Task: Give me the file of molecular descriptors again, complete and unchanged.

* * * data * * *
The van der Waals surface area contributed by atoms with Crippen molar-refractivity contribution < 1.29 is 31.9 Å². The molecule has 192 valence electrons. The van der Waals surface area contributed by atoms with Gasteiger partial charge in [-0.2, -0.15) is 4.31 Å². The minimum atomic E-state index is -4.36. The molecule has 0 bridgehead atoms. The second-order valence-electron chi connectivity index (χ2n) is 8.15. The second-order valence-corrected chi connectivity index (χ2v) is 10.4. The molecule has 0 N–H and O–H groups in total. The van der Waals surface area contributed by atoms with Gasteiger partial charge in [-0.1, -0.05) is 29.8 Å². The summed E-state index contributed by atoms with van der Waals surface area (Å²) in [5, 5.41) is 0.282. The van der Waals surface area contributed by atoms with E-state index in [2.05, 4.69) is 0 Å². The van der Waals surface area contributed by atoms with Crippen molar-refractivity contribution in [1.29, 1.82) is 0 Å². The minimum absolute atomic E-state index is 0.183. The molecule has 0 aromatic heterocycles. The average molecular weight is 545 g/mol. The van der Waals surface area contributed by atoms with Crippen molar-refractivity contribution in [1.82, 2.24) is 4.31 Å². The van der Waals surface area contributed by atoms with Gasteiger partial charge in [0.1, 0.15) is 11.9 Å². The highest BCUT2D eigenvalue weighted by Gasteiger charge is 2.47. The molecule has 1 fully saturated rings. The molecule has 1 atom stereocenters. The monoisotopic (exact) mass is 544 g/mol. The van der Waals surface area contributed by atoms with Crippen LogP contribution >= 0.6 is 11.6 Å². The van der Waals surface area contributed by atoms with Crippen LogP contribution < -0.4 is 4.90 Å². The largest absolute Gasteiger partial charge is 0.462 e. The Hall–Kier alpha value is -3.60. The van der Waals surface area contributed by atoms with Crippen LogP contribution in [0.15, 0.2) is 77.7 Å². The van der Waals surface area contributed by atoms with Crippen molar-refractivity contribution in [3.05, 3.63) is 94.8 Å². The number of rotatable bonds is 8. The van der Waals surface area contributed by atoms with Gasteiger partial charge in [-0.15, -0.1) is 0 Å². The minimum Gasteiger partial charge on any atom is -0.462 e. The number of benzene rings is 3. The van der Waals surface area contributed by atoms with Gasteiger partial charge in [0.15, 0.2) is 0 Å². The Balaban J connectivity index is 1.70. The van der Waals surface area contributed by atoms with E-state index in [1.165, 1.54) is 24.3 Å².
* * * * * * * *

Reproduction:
The van der Waals surface area contributed by atoms with Crippen molar-refractivity contribution < 1.29 is 31.9 Å². The molecule has 192 valence electrons. The van der Waals surface area contributed by atoms with Gasteiger partial charge in [-0.2, -0.15) is 4.31 Å². The minimum atomic E-state index is -4.36. The molecule has 0 bridgehead atoms. The second-order valence-electron chi connectivity index (χ2n) is 8.15. The second-order valence-corrected chi connectivity index (χ2v) is 10.4. The molecule has 0 N–H and O–H groups in total. The van der Waals surface area contributed by atoms with Gasteiger partial charge in [-0.1, -0.05) is 29.8 Å². The summed E-state index contributed by atoms with van der Waals surface area (Å²) in [5, 5.41) is 0.282. The van der Waals surface area contributed by atoms with E-state index in [2.05, 4.69) is 0 Å². The van der Waals surface area contributed by atoms with Crippen molar-refractivity contribution in [1.29, 1.82) is 0 Å². The minimum absolute atomic E-state index is 0.183. The molecule has 0 aromatic heterocycles. The average molecular weight is 545 g/mol. The van der Waals surface area contributed by atoms with Crippen molar-refractivity contribution in [1.82, 2.24) is 4.31 Å². The van der Waals surface area contributed by atoms with Gasteiger partial charge in [0.1, 0.15) is 11.9 Å². The highest BCUT2D eigenvalue weighted by Gasteiger charge is 2.47. The molecule has 1 fully saturated rings. The molecule has 1 atom stereocenters. The monoisotopic (exact) mass is 544 g/mol. The van der Waals surface area contributed by atoms with Crippen LogP contribution >= 0.6 is 11.6 Å². The van der Waals surface area contributed by atoms with Crippen LogP contribution < -0.4 is 4.90 Å². The largest absolute Gasteiger partial charge is 0.462 e. The Hall–Kier alpha value is -3.60. The van der Waals surface area contributed by atoms with Crippen LogP contribution in [0.15, 0.2) is 77.7 Å². The van der Waals surface area contributed by atoms with Crippen molar-refractivity contribution in [3.05, 3.63) is 94.8 Å². The number of rotatable bonds is 8. The van der Waals surface area contributed by atoms with Gasteiger partial charge in [-0.15, -0.1) is 0 Å². The minimum Gasteiger partial charge on any atom is -0.462 e. The number of benzene rings is 3. The van der Waals surface area contributed by atoms with Gasteiger partial charge in [0.15, 0.2) is 0 Å². The Balaban J connectivity index is 1.70. The van der Waals surface area contributed by atoms with E-state index in [1.165, 1.54) is 24.3 Å².